Yesterday on this blog, I published a summary of what some key organizations say in their policies (and policy-esque statements and agreements) about academic freedom, and an accompanying worksheet so that readers can investigate the academic freedom policies of their own higher ed institutions and organizations. Having completed that leg of the #dailyacademicfreedom (Yes! It’s a Twitter tag too!) project, let me now offer a brief caution: policy is only one piece of the puzzle of academic freedom.
Here are three reasons to be a bit deflationary about what policy can tell us:
On some accounts, policy does not create academic freedom. Rather, academic freedom pre-exists policy, and policies just do their best to articulate it. As I understand it, this is CAUT‘s position, for instance. (This was conveyed to me verbally by a CAUT employee. I haven’t tracked down a written source for this view yet.)
To use a bit of scholarly language, we might say that this is a “realist” account of academic freedom, as opposed to a “constructivist” account that regards academic freedom as created by (rather than revealed through) policy documents. Realists about academic freedom, it seems to me, have two available options: (i) they can adopt the striking (and somewhat extravagant) view that academic freedom is a fundamental, inalienable right (a kind of “Platonic Form”), or (ii) they can take a more naturalistic view in which academic freedom evolved under particular conditions just as other cultural artifacts did. Either account would permit academic freedom policies to be attempts to understand something whose existence precedes those policies. And either way, that means that realists about academic freedom take the view that academic freedom policies describe what academic freedom “really is” more or less successfully. In this case, we may want to be deflationary about our current academic freedom policies because there is always the chance that a more veridical, complete academic freedom policy could emerge.
Policy is less fundamental than law. Elements of academic freedom (not necessarily all of the elements of academic freedom) fall under not only institutional-level policies but also under the law, and in particular (but not exclusively) under federal constitutional law. While the Charter of Rights and Freedoms in Canada, and the First Amendment in the U.S. (and similar laws in other countries) can never tell the whole story of academic freedom, they tell part of the story. One of the reasons I started this project is that I worry that too much public discussion of academic freedom is dominated by discussions of freedom of expression/speech that derive from public understandings of the Charter and 1A. I wanted university scholars in particular to learn more about the distinctive character of academic freedom that emerges at the level not of law, but of institutional policy. However, it would be a mistake to assume that policy alone would carry the day if an academic freedom case were litigated. I am neither a lawyer nor a legal scholar, and so I will not on this blog undertake to discuss the implications for academic freedom of the Charter or 1A. However, it’s important to flag that such implications obtain.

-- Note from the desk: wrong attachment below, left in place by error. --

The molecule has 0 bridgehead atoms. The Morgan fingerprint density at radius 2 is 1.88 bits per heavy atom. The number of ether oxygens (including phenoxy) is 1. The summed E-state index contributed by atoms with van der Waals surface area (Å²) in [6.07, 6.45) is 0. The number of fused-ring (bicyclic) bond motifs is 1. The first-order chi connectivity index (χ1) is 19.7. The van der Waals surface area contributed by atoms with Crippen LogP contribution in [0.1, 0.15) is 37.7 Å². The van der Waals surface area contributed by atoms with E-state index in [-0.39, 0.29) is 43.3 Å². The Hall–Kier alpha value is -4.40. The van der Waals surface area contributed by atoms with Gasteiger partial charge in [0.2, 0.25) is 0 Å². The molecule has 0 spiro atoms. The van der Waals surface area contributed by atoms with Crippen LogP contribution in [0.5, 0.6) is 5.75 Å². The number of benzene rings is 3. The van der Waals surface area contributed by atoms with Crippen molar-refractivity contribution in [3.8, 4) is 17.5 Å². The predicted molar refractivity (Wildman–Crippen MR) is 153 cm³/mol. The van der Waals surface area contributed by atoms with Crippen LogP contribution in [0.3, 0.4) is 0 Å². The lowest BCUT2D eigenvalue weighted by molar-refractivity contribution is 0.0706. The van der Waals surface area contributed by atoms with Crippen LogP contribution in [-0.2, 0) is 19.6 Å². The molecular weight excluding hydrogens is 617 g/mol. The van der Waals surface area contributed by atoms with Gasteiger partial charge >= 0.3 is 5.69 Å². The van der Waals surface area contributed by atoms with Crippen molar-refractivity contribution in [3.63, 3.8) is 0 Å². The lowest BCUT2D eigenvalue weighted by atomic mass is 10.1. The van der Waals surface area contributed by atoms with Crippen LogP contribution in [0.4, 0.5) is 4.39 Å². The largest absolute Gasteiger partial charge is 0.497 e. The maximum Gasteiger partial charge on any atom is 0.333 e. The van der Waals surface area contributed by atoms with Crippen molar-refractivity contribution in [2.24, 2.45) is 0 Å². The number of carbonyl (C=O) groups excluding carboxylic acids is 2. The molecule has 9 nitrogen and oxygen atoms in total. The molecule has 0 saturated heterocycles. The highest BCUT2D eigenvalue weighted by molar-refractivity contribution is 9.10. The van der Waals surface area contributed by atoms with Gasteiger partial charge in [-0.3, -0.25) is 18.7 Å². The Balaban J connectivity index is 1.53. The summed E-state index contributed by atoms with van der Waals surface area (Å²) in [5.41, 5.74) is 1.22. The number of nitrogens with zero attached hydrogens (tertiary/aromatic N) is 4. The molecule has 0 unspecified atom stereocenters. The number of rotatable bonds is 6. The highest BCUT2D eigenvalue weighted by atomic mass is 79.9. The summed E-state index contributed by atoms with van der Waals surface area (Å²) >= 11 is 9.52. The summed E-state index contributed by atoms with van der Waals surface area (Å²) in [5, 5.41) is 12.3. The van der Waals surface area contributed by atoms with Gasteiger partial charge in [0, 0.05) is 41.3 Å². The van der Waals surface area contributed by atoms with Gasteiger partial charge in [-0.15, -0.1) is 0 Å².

Even when we leave aside such august considerations as metaphysics (i.e., realism vs. constructivism about academic freedom) and constitutional law and confine ourselves to practical institutional realities, policy alone is only part of the story. Yesterday, I was discussing academic freedom with a very senior colleague who has held some of the largest portfolios that exist in academe. I ventured an interpretation of the scope of extramural expression by professors. (I’m planning an upcoming blog post about extramural expression. So far, I have only briefly discussed it once, at the end of this post.) I said something like, “The question is, whether the university can fire you for your extramural expression.” My senior colleague disagreed. “No,” he said, “the question is whether the university has to pay your legal fees when you get sued for your extramural expression.” Nothing in academic freedom policies of my senior colleague’s institution mentions anything about paying legal fees. However, over the years, he has repeatedly seen that question come up. Hearing this perspective helped to remind me of what anyone who works in a big organization like a university should know — policies are one part of a much larger system that also includes guidelines, memos, procedures, and a wide range of practices that become entrenched with precedent.
In sum then three reasons that policies are only part of the story: (1) policies approximate reality, (2) policies don’t override law, and (3) locally, policies are supplemented by conventions.